“The ball came out very well and the placement was plus. The arc on his deep throws was impressive. Receivers didn’t have to work too hard to bring in his passes, whether in-routes or speed outs”.
Obviously, Herbert did not face any defense, nor did he have to throw against wind; yet, he still did everything he could to prove himself as an NFL passer. So much so, the NFL’s Twitter account created a highlight tape of Herbert’s best throws of the day.
Justin Herbert is dropping deep dimes 🀀 @OregonFootball
🁀: #NFLCombine on @NFLNetwork pic.twitter.com/IvdfnH3DTm
— NFL (@NFL) February 28, 2020
The Tua vs. Herbert Debate
At this point in the NFL Draft process the only lock seems to be LSU quarterback Joe Burrow to the Cincinnati Bengals. After that, there are a whole bunch of question marks. You could argue that as many as seven teams in the top ten are looking for their franchise quarterback.
Once Burrow is taken, the next two quarterback dominos to fall will likely be Tua Tagovailoa and Justin Herbert with Utah State quarterback, Jordan Love having an outside chance of sneaking in the top ten.
At first Tagovailoa seemed liked a slam dunk choice to be the next quarterback selected; however, due to his injury history and Herbert’s recent ascension in the pre-draft process, the two seem neck and neck in draft projections.
Matt Miller, Bleacher Report NFL Draft analyst has Tagovailoa being drafted at 5th overall by the Miami Dolphins and Herbert being selected with the following pick by the Los Angeles Chargers. Other mock drafts such as Kevin Hanson, who does NFL Draft analysis for Sports Illustrated has the Dolphins trading up to draft Tagovailoa at three and Herbert slipping to seventh with Carolina Panthers.
Whether Herbert is drafted before or after Tagovailoa, what he has shown throughout his collegiate career and during the pre-draft process has cemented him as a top ten selection in the upcoming NFL Draft.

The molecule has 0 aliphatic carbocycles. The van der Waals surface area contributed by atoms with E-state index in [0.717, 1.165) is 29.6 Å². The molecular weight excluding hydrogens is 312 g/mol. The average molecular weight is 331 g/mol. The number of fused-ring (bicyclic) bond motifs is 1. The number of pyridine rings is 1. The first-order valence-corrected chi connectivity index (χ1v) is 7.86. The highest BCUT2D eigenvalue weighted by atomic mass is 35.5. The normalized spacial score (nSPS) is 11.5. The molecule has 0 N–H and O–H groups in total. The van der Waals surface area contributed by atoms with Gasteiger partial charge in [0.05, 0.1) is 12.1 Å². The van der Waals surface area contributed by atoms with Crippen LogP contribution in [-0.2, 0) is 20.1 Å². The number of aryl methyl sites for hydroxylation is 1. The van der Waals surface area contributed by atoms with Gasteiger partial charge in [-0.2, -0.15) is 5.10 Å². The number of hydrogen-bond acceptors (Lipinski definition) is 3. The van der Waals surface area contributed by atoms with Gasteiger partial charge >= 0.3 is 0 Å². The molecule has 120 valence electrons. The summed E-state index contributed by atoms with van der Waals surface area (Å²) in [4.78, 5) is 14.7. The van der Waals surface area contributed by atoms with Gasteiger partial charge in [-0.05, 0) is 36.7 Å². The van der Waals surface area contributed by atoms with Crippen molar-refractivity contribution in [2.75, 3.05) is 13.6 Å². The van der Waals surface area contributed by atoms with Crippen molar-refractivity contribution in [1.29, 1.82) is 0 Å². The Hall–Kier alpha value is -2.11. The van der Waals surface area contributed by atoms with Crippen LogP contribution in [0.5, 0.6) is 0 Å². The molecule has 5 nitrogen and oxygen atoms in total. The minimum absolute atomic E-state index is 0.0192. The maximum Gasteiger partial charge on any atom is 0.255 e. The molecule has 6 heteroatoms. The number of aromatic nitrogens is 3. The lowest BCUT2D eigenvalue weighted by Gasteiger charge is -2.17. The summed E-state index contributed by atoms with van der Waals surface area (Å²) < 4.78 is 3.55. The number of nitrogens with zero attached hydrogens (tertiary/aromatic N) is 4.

Outside of the top ten, Herbert has been linked to teams such as the Colts, Buccaneers, Raiders and even the Patriots. Once NFL free agency begins, we will have a much clearer idea of which teams will be looking for their future franchise quarterback but as of now I cannot see Herbert getting past the Chargers at six.
Final Prediction: Chargers take Herbert, Dolphins take Tua.
Let the battle of the better QB begin…
Eugene, Oregon Top Photo Credit: Twitter
Bob Rodes, the FishDuck.com Volunteer editor for this article, is an IT analyst, software developer and amateur classical pianist in Manchester, Tennessee.
Born and raised in San Francisco, Garrett grew up as a die hard Giants, Warriors & 49ers fan. However, as a child, he remembers watching De’Anthony Thomas and LaMicheal James highlights online which prompted a fascination with the Ducks.
Fast forward a few years and Garrett is a Junior at the University of Oregon, majoring in Sports Business while also minoring in Journalism and Spanish. As a student, Garrett has yet to miss a home football game and nor does he plan to.
When not watching or writing about sports, you can find Garrett playing intramural football and basketball or in the library completing his studies. But do not be surprised if he has a game on or a sports podcast playing in the background.